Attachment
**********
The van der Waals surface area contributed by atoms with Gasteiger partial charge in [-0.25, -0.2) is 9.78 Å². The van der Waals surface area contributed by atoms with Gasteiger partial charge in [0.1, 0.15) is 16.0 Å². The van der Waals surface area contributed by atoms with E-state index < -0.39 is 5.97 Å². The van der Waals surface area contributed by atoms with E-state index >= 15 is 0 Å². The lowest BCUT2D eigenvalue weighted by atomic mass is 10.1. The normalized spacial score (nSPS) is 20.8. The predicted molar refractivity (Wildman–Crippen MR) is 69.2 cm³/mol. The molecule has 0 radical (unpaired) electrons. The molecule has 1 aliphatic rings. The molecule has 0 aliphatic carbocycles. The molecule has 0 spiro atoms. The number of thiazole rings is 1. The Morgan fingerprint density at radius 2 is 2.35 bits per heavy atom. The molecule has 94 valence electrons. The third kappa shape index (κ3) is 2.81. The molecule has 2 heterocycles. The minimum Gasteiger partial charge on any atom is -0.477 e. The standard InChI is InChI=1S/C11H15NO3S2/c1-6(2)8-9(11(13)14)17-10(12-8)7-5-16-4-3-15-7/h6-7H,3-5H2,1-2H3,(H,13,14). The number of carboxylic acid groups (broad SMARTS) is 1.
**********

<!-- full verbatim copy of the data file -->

The van der Waals surface area contributed by atoms with Gasteiger partial charge in [-0.25, -0.2) is 9.78 Å². The van der Waals surface area contributed by atoms with Gasteiger partial charge in [0.1, 0.15) is 16.0 Å². The van der Waals surface area contributed by atoms with E-state index < -0.39 is 5.97 Å². The van der Waals surface area contributed by atoms with E-state index >= 15 is 0 Å². The lowest BCUT2D eigenvalue weighted by atomic mass is 10.1. The normalized spacial score (nSPS) is 20.8. The predicted molar refractivity (Wildman–Crippen MR) is 69.2 cm³/mol. The molecule has 0 radical (unpaired) electrons. The molecule has 1 aliphatic rings. The molecule has 0 aliphatic carbocycles. The molecule has 0 spiro atoms. The number of thiazole rings is 1. The Morgan fingerprint density at radius 2 is 2.35 bits per heavy atom. The molecule has 94 valence electrons. The third kappa shape index (κ3) is 2.81. The molecule has 2 heterocycles. The minimum Gasteiger partial charge on any atom is -0.477 e. The standard InChI is InChI=1S/C11H15NO3S2/c1-6(2)8-9(11(13)14)17-10(12-8)7-5-16-4-3-15-7/h6-7H,3-5H2,1-2H3,(H,13,14). The number of carboxylic acid groups (broad SMARTS) is 1.